On Millet's The Gleaners
The swollen russet knuckles of their hands
are darker than the soil that dusts their hems.
They have no countenances, these peasant French,
reduced to three bonnets bowing. We’re meant
to see them as our mothers grubbing wheat,
triangular, stooped in breezeless heat,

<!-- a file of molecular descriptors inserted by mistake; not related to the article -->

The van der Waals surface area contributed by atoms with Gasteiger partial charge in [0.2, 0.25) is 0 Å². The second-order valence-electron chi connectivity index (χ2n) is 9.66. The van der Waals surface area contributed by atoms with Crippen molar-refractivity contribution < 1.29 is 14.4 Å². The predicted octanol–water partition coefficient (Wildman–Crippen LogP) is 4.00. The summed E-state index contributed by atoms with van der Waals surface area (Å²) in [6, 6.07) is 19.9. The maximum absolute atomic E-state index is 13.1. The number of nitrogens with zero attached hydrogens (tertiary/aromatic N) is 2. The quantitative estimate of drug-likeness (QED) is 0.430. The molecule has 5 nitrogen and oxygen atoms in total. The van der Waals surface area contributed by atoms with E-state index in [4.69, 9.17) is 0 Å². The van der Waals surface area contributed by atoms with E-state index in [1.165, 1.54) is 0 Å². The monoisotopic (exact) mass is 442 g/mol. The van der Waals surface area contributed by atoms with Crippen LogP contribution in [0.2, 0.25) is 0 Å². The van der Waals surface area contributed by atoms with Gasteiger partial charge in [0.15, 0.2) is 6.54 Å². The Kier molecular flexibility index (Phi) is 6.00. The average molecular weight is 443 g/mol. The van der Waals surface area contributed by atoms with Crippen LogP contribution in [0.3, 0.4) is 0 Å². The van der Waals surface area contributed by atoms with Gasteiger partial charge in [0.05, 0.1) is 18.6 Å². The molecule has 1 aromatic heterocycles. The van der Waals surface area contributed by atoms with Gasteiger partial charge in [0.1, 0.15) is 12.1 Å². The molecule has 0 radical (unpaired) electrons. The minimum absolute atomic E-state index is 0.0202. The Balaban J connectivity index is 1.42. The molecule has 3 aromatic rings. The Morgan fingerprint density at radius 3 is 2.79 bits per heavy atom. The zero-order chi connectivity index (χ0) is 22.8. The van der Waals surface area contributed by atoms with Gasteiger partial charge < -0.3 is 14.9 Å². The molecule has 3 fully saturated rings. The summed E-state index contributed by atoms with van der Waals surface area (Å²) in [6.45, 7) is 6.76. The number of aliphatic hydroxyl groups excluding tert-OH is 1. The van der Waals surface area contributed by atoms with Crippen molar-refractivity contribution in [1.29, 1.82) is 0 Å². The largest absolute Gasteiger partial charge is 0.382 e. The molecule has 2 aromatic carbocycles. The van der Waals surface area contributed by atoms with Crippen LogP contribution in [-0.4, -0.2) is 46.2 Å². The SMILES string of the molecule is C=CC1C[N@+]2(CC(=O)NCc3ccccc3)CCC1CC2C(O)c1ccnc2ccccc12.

yet somehow still too dignified for dung-
stained clogs. Idealized, these poor that hung
inside the Louvre repulsed those bourgeoisie
who pulled perfumed kerchiefs from their sleeves
to feign the painting’s rustic stench might waft.
Perhaps they feared the thick-armed girls embossed
upon the harvest background most, whose lives
were brute, and biblical, and dashed by scythes.